Nonlinear inverse (boundary value) problems: Conditional well-posedness, iterative methods

Part of my research program has been devoted to developing new, comprehensive quantitative probes of our planet’s interior which include novel convergent nonlinear iterative techniques (surpassing so-called standard ‘adjoint state’ methods). One of our most recent breakthroughs concerns the understanding of the fundamental role of conditional Hölder (or Lipschitz) stability estimates of the nonlinear seismic inverse problem.

Novel iterative methods, conditional Lipschitz stability and convergence

Forward modelling and optimization to match waveforms is an approach that was introduced in seismology more than four decades ago. Even though this approach, commonly using implementations based on the ‘adjoint state’ method, is being rather widely applied today, no results on the recovery of coefficients of models, however, were obtained. The first fundamental question to be addressed is whether the inverse boundary value problem corresponding with idealized seismic data has a unique solution. The second question is whether explicit reconstructions can be obtained, and the third question is what one can say about the case of partial data, also subject to sampling. The fourth question concerns the incorporation of inaccurate data and uncertainty quantification. All these questions are intimately interconnected. The second question typically involves iterative methods (‘full waveform inversion’) and leads to a local result.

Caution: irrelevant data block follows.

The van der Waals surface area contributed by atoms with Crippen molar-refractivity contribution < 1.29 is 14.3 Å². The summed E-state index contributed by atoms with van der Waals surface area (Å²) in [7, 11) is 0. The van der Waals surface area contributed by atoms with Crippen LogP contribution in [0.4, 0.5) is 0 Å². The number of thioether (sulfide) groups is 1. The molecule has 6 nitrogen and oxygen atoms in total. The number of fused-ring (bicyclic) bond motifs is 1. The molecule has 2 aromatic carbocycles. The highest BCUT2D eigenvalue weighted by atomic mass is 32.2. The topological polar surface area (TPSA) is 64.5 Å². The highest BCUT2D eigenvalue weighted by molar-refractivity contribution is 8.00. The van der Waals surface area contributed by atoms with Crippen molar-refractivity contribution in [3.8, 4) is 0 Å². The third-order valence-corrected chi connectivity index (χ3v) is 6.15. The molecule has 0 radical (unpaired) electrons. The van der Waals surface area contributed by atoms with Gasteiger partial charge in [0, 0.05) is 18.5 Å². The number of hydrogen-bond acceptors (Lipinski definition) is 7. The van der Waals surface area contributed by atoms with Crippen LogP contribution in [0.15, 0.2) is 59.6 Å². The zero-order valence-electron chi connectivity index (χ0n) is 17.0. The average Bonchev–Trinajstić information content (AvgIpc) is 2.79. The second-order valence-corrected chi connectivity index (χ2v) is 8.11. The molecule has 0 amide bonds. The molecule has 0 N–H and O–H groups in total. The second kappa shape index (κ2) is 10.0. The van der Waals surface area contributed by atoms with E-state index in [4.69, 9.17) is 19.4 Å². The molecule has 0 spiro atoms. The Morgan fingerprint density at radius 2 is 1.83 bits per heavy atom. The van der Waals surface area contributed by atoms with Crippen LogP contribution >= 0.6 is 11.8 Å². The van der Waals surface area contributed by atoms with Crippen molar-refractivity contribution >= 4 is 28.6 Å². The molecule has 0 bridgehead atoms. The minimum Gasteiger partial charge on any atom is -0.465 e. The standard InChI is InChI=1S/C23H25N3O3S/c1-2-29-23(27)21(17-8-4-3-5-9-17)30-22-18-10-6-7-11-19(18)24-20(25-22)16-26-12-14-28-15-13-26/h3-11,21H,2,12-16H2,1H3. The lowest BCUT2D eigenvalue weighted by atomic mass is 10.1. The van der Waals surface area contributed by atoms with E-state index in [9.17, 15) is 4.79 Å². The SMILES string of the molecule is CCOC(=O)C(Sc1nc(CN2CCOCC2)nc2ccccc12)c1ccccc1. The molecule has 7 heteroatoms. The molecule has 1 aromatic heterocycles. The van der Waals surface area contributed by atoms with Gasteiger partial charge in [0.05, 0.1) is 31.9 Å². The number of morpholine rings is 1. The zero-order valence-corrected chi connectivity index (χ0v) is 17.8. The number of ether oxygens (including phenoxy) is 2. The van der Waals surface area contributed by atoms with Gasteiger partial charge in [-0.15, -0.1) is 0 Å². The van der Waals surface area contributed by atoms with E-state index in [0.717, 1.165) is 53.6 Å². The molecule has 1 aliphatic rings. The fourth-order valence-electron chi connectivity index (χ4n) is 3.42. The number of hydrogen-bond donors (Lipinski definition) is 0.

We succeeded in obtaining conditional convergence of iterative methods results; we obtained explicit expressions for the radii of convergence [96]. The convergence relies on a Hölder, or Lipschitz, stability estimate for (essentially well-posedness of) the inverse problem. These insights have a significant impact on our understanding and develop- ment of optimization techniques very different from optimization with traditional regularization strategies.

  • Lipschitz stability estimates: scalar waves. The time-harmonic or ‘frequency-domain’ formulation lends itself to obtain conditional Lipschitz stability estimates for the nonlinear seismic inverse boundary value problem, even assuming partial boundary data [103]. The data are the Dirichlet-to-Neumann map. Uniqueness of recovery for this inverse problem in the case of scalar waves has been known since the late 1980s under minimal regularity assumptions. We established these estimates in the case of piecewise constant models with underlying domain partitionings containing discontinuities.